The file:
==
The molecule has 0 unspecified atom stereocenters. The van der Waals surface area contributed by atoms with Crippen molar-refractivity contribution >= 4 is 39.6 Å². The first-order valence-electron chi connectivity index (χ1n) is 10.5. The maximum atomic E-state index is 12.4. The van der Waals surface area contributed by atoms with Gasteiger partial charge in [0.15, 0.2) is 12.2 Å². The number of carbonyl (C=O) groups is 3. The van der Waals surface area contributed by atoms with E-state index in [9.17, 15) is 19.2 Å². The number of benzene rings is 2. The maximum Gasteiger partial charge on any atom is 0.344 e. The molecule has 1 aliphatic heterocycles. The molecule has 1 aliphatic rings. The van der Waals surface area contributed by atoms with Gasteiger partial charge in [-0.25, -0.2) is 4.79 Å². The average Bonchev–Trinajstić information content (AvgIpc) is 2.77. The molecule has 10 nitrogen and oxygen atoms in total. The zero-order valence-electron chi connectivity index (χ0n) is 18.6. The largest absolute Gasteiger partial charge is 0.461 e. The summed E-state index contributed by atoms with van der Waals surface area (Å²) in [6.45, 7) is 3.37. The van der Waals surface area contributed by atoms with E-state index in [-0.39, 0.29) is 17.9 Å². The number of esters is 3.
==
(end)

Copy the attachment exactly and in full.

The molecule has 0 unspecified atom stereocenters. The van der Waals surface area contributed by atoms with Crippen molar-refractivity contribution >= 4 is 39.6 Å². The first-order valence-electron chi connectivity index (χ1n) is 10.5. The maximum atomic E-state index is 12.4. The van der Waals surface area contributed by atoms with Gasteiger partial charge in [0.15, 0.2) is 12.2 Å². The number of carbonyl (C=O) groups is 3. The van der Waals surface area contributed by atoms with E-state index in [9.17, 15) is 19.2 Å². The number of benzene rings is 2. The maximum Gasteiger partial charge on any atom is 0.344 e. The molecule has 1 aliphatic heterocycles. The molecule has 1 aliphatic rings. The van der Waals surface area contributed by atoms with Gasteiger partial charge in [-0.25, -0.2) is 4.79 Å². The average Bonchev–Trinajstić information content (AvgIpc) is 2.77. The molecule has 10 nitrogen and oxygen atoms in total. The zero-order valence-electron chi connectivity index (χ0n) is 18.6. The largest absolute Gasteiger partial charge is 0.461 e. The summed E-state index contributed by atoms with van der Waals surface area (Å²) in [6.45, 7) is 3.37. The van der Waals surface area contributed by atoms with E-state index in [-0.39, 0.29) is 17.9 Å². The number of esters is 3.